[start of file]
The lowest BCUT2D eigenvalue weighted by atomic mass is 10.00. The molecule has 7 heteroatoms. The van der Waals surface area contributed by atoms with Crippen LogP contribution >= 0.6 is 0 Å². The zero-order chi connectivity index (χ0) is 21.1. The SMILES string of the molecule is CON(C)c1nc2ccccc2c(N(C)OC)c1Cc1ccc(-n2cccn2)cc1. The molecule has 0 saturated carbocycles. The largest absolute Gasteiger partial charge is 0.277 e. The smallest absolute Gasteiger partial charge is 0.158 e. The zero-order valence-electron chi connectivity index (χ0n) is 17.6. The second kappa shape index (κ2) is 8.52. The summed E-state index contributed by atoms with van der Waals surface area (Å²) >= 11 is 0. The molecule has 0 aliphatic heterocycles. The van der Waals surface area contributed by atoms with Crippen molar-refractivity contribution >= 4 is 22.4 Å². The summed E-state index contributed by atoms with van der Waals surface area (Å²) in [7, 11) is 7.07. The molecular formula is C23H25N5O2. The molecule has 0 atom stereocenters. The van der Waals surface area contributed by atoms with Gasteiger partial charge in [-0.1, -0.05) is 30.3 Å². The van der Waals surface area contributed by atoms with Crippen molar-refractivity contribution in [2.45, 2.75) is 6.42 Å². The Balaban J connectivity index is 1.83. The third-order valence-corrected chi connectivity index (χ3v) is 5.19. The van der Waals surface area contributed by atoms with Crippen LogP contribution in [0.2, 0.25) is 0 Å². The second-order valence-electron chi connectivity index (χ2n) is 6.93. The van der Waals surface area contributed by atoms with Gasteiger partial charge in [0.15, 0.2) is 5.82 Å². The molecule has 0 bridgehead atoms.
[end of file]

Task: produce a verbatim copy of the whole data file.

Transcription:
The lowest BCUT2D eigenvalue weighted by atomic mass is 10.00. The molecule has 7 heteroatoms. The van der Waals surface area contributed by atoms with Crippen LogP contribution >= 0.6 is 0 Å². The zero-order chi connectivity index (χ0) is 21.1. The SMILES string of the molecule is CON(C)c1nc2ccccc2c(N(C)OC)c1Cc1ccc(-n2cccn2)cc1. The molecule has 0 saturated carbocycles. The largest absolute Gasteiger partial charge is 0.277 e. The smallest absolute Gasteiger partial charge is 0.158 e. The zero-order valence-electron chi connectivity index (χ0n) is 17.6. The second kappa shape index (κ2) is 8.52. The summed E-state index contributed by atoms with van der Waals surface area (Å²) >= 11 is 0. The molecule has 0 aliphatic heterocycles. The van der Waals surface area contributed by atoms with Crippen molar-refractivity contribution >= 4 is 22.4 Å². The summed E-state index contributed by atoms with van der Waals surface area (Å²) in [7, 11) is 7.07. The molecular formula is C23H25N5O2. The molecule has 0 atom stereocenters. The van der Waals surface area contributed by atoms with Gasteiger partial charge in [-0.1, -0.05) is 30.3 Å². The van der Waals surface area contributed by atoms with Crippen molar-refractivity contribution in [2.45, 2.75) is 6.42 Å². The Balaban J connectivity index is 1.83. The third-order valence-corrected chi connectivity index (χ3v) is 5.19. The van der Waals surface area contributed by atoms with Crippen LogP contribution in [0.2, 0.25) is 0 Å². The second-order valence-electron chi connectivity index (χ2n) is 6.93. The van der Waals surface area contributed by atoms with Gasteiger partial charge in [0.15, 0.2) is 5.82 Å². The molecule has 0 bridgehead atoms.